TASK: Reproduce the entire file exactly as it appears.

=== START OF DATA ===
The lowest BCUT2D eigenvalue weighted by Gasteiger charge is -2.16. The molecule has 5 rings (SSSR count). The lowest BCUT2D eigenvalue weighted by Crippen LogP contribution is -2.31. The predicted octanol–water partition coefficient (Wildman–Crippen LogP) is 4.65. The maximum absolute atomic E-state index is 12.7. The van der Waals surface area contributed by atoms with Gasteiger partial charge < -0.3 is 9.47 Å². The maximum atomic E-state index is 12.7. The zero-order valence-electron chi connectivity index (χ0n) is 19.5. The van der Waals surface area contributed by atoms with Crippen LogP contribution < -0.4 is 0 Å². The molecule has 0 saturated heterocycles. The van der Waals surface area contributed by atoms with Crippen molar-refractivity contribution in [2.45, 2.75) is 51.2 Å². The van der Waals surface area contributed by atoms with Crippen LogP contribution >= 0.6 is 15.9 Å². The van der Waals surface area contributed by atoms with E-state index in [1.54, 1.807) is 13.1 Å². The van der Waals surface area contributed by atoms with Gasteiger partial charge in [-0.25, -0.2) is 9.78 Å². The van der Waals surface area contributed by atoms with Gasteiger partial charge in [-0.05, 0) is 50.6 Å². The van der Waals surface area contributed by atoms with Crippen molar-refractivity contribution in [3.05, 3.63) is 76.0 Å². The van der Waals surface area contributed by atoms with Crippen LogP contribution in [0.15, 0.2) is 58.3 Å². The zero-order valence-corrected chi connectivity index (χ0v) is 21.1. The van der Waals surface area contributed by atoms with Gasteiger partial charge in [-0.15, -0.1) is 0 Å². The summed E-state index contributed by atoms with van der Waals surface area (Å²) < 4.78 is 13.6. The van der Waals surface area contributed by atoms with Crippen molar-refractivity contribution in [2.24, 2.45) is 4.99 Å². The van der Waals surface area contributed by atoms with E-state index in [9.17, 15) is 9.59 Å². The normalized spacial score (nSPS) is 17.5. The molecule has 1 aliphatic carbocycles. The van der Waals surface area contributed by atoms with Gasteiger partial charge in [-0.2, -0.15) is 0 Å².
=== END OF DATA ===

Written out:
The lowest BCUT2D eigenvalue weighted by Gasteiger charge is -2.16. The molecule has 5 rings (SSSR count). The lowest BCUT2D eigenvalue weighted by Crippen LogP contribution is -2.31. The predicted octanol–water partition coefficient (Wildman–Crippen LogP) is 4.65. The maximum absolute atomic E-state index is 12.7. The van der Waals surface area contributed by atoms with Gasteiger partial charge < -0.3 is 9.47 Å². The maximum atomic E-state index is 12.7. The zero-order valence-electron chi connectivity index (χ0n) is 19.5. The van der Waals surface area contributed by atoms with Crippen LogP contribution < -0.4 is 0 Å². The molecule has 0 saturated heterocycles. The van der Waals surface area contributed by atoms with Crippen molar-refractivity contribution in [2.45, 2.75) is 51.2 Å². The van der Waals surface area contributed by atoms with Crippen LogP contribution >= 0.6 is 15.9 Å². The van der Waals surface area contributed by atoms with E-state index in [1.54, 1.807) is 13.1 Å². The van der Waals surface area contributed by atoms with Gasteiger partial charge in [-0.25, -0.2) is 9.78 Å². The van der Waals surface area contributed by atoms with Gasteiger partial charge in [-0.05, 0) is 50.6 Å². The van der Waals surface area contributed by atoms with Crippen molar-refractivity contribution in [3.05, 3.63) is 76.0 Å². The van der Waals surface area contributed by atoms with Crippen LogP contribution in [0.15, 0.2) is 58.3 Å². The zero-order valence-corrected chi connectivity index (χ0v) is 21.1. The van der Waals surface area contributed by atoms with Gasteiger partial charge in [-0.15, -0.1) is 0 Å². The summed E-state index contributed by atoms with van der Waals surface area (Å²) < 4.78 is 13.6. The van der Waals surface area contributed by atoms with Crippen molar-refractivity contribution in [2.24, 2.45) is 4.99 Å². The van der Waals surface area contributed by atoms with E-state index in [9.17, 15) is 9.59 Å². The normalized spacial score (nSPS) is 17.5. The molecule has 1 aliphatic carbocycles. The van der Waals surface area contributed by atoms with Gasteiger partial charge in [-0.2, -0.15) is 0 Å².